How to cope: Many Americans have already adjusted to the lean economy by trading down to store brands, eating out less, choosing used items over new, eliminating "window shopping" trips to the mall, and simply cutting out purchases that aren't necessities. Using cash instead of credit cards is another good way to guard against overspending, since it reduces payments you'll have to make in the uncertain future. It's also smart to think twice about taking on debt to pay for a car, vacation, or bigger house than you really need, even if the payments seem affordable. Economists warn that a weak economy like we've got now is very vulnerable to shocks, which means something that might otherwise seem manageable—such as a policy mistake in Washington or a modest rise in energy prices—could tip the economy into recession, triggering fresh layoffs and more cutbacks.
"Fractional employment." This is a phrase used by Carl Camden, CEO of the staffing company Kelly Services, who says that the whole nature of employment is changing in ways that many workers and companies still don't fully appreciate. "Job life cycles have become incredibly short," he said in a recent study published by consulting firm McKinsey. "Jobs aren't permanent, locations aren't permanent, and workers are returning back to what I would call a free-agent type of work style." Camden believes that independent contractors and other types of part-time workers—even at the highest professional levels—will shift from about 25 percent of the workforce today to as much as 50 percent. If unemployment were low that might not happen. But an expanded pool of available workers allows many firms to hire on whatever terms they choose. So many companies will have a lean full-time staff to handle work that always needs to be done—like accounting, management, and certain types of production—while relying on temps or part-timers for project or contract work.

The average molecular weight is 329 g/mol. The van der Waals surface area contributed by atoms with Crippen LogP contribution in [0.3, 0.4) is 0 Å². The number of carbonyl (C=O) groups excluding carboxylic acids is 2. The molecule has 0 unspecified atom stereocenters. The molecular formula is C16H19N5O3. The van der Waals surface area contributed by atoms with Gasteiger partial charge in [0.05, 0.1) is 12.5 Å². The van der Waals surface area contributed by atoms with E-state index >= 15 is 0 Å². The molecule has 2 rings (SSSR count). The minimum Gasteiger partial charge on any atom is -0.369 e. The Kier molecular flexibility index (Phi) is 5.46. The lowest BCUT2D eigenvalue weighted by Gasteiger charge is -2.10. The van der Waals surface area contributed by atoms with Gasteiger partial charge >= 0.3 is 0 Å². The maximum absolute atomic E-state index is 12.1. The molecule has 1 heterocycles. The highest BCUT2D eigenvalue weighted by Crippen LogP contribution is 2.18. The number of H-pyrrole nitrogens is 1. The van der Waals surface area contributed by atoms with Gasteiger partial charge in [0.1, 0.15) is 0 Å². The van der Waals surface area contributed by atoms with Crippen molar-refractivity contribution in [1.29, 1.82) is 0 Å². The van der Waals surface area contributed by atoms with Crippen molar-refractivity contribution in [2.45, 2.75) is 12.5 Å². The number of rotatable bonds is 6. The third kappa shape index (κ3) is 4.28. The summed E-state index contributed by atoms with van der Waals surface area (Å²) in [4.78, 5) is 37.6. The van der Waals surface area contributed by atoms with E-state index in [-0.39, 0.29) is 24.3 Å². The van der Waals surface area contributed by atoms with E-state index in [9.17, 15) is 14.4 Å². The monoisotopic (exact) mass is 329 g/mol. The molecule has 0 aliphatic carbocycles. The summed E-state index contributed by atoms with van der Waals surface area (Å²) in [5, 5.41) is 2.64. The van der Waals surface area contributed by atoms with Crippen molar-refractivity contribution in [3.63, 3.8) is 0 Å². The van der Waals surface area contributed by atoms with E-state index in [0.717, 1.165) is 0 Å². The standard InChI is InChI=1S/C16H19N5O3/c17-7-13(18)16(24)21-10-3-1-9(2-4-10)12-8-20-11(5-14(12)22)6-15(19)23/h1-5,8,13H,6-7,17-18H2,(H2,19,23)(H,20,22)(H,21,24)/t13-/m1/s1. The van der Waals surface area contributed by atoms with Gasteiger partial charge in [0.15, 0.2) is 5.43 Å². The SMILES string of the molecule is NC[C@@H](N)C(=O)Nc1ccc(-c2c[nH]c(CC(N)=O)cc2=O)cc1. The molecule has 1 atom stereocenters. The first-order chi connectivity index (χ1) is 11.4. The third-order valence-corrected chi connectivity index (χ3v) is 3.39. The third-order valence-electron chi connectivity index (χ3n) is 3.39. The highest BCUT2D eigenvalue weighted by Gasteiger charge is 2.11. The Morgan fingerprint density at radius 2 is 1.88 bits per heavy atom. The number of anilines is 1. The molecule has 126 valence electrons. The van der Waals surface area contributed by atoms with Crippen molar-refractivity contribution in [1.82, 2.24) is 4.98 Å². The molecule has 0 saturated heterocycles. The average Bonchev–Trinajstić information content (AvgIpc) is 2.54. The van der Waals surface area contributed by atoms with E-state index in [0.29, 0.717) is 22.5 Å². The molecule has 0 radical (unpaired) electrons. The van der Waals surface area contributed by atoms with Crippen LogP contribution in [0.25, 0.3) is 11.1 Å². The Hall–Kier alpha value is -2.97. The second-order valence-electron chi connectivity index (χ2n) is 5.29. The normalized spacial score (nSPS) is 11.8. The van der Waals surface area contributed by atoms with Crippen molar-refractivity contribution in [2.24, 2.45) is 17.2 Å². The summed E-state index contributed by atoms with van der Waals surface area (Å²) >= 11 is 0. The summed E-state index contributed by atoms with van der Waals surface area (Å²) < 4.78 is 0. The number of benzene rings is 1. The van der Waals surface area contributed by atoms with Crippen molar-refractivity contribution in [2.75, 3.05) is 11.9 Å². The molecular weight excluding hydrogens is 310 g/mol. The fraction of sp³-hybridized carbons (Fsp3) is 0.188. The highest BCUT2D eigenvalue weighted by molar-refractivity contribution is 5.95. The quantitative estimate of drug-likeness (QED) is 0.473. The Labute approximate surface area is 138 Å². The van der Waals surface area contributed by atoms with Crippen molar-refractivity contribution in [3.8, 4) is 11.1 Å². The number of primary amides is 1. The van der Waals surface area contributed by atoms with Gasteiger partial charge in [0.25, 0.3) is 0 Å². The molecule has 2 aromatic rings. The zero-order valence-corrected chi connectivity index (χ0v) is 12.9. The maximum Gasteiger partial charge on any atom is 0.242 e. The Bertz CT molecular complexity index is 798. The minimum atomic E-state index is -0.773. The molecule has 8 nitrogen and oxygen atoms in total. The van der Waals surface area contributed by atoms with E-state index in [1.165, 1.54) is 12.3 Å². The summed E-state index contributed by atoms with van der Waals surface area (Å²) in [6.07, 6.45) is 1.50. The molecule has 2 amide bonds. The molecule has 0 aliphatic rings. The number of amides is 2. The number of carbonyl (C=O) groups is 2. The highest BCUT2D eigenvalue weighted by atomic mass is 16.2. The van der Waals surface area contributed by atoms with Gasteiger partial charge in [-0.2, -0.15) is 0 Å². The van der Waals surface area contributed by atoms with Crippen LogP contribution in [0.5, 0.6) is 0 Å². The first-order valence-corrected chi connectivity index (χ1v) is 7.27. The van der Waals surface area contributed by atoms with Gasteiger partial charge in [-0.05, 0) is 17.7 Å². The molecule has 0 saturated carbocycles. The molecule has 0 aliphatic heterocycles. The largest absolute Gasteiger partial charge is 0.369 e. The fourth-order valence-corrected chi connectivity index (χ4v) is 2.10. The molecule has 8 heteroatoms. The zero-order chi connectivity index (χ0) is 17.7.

How to cope: Either make yourself permanently indispensable to your company, or prepare for a career with a portfolio of employers instead of just one or two. That makes networking more important than ever. Even those who think their jobs are safe might be smart to ask their boss's permission to freelance on the side. It's always wise to strategize about who your next employer might be or where your next income stream might come from. And if you're committed to a pleasant 40-hour workweek, prepare to lose jobs and promotions to somebody who works 50 or 60 hours.